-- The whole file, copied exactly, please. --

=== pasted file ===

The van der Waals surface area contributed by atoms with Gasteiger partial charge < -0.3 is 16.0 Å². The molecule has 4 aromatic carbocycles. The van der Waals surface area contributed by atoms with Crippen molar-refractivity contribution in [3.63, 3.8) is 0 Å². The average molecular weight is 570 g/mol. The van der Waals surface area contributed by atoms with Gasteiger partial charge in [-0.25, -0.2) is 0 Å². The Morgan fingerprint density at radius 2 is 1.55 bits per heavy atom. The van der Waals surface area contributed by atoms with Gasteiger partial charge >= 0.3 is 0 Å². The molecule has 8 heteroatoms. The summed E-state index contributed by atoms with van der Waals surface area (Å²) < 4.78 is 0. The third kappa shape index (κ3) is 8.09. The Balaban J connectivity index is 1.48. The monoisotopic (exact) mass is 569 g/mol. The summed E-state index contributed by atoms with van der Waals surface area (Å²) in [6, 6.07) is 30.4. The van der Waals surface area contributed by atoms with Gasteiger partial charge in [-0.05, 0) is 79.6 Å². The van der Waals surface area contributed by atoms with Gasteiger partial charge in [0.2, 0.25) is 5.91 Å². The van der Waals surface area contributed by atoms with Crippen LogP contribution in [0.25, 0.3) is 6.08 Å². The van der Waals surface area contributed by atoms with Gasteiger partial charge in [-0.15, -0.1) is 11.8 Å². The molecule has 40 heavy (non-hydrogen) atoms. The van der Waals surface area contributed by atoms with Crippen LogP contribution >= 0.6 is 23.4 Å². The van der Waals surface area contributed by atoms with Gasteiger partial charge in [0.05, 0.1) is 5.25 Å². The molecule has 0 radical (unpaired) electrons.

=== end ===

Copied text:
The van der Waals surface area contributed by atoms with Gasteiger partial charge < -0.3 is 16.0 Å². The molecule has 4 aromatic carbocycles. The van der Waals surface area contributed by atoms with Crippen molar-refractivity contribution in [3.63, 3.8) is 0 Å². The average molecular weight is 570 g/mol. The van der Waals surface area contributed by atoms with Gasteiger partial charge in [-0.25, -0.2) is 0 Å². The Morgan fingerprint density at radius 2 is 1.55 bits per heavy atom. The van der Waals surface area contributed by atoms with Gasteiger partial charge >= 0.3 is 0 Å². The molecule has 8 heteroatoms. The summed E-state index contributed by atoms with van der Waals surface area (Å²) < 4.78 is 0. The third kappa shape index (κ3) is 8.09. The Balaban J connectivity index is 1.48. The monoisotopic (exact) mass is 569 g/mol. The summed E-state index contributed by atoms with van der Waals surface area (Å²) in [6, 6.07) is 30.4. The van der Waals surface area contributed by atoms with Gasteiger partial charge in [-0.05, 0) is 79.6 Å². The van der Waals surface area contributed by atoms with Gasteiger partial charge in [0.2, 0.25) is 5.91 Å². The van der Waals surface area contributed by atoms with Crippen LogP contribution in [0.25, 0.3) is 6.08 Å². The van der Waals surface area contributed by atoms with Gasteiger partial charge in [-0.15, -0.1) is 11.8 Å². The molecule has 40 heavy (non-hydrogen) atoms. The van der Waals surface area contributed by atoms with Crippen LogP contribution >= 0.6 is 23.4 Å². The van der Waals surface area contributed by atoms with Gasteiger partial charge in [0.05, 0.1) is 5.25 Å². The molecule has 0 radical (unpaired) electrons.